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Microalgae as source of polyhydroxyalkanoates (PHAs) — A review
- Costa, Samantha Serra, Miranda, Andréa Lobo, de Morais, Michele Greque, Costa, Jorge Alberto Vieira, Druzian, Janice Izabel
- International journal of biological macromolecules 2019 v.131 pp. 536-547
- bacteria, biodegradability, bioplastics, carbon dioxide, culture media, energy, fermenters, mechanical properties, microalgae, nutrient requirements, organic carbon, petroleum, polyhydroxyalkanoates, production costs, salts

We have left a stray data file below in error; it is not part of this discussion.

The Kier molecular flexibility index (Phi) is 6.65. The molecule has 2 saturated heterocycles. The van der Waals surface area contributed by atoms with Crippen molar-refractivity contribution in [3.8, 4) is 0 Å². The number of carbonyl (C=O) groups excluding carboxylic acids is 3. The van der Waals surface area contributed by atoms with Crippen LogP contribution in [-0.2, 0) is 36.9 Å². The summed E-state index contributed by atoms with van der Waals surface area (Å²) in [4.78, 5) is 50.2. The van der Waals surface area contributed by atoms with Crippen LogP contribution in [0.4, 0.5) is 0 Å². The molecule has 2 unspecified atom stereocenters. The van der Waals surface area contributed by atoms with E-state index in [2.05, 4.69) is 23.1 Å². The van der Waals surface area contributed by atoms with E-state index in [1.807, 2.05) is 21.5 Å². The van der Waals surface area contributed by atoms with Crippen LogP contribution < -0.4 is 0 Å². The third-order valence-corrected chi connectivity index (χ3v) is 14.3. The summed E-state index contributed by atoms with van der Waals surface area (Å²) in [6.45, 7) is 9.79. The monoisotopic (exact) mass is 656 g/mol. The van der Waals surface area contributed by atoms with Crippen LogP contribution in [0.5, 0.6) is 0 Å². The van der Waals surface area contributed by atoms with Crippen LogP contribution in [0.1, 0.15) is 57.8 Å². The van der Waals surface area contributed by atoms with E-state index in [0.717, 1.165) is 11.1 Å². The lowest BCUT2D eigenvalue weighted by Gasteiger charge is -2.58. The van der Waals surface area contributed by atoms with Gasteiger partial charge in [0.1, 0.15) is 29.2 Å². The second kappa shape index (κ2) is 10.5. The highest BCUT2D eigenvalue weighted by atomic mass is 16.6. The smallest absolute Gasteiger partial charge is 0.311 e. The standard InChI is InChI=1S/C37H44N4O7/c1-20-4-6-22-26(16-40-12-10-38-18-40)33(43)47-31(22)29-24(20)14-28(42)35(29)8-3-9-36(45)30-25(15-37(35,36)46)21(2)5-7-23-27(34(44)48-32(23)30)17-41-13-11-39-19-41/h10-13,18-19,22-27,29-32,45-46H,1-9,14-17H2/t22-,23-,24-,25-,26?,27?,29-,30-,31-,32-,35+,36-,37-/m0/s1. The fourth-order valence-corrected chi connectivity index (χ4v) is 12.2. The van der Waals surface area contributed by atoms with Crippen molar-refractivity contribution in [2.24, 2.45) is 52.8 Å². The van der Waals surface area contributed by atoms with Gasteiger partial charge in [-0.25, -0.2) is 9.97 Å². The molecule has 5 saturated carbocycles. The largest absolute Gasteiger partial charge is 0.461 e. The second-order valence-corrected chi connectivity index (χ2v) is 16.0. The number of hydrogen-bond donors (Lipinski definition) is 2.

- Polyhydroxyalkanoates (PHA) are biopolymers synthesized by different microorganisms and considered substitute powers for petroleum-based plastics because they have similar mechanical properties as synthetic polymers, can be processed in a similar way and are fully biodegradable. Currently commercial PHAs are produced in fermenters using bacteria and large amounts of organic carbon sources and salts in the culture media, accounting for approximately 50% of the total production costs. A greater commercial application of the PHA is limited to a decrease in the cost of production. Several studies suggest that microalgae are a type of microorganisms that can be used to obtain PHAs at a lower cost because they have minimum nutrient requirements for growth and are photoautotrophic in nature, i.e. they use light and CO2 as their main sources of energy. Thus, this work aims to provide a review on the production of PHAs of different microalgae, focusing on the properties and composition of biopolymers, verifying the potential of using these bioplastics instead of petroleum based plastics. Studies of stimulation PHA synthesis by microalgae are still considered incipient. Still, it is clear that microalgae have the potential to produce biopolymers with lower cost and can play a vital role in the environment.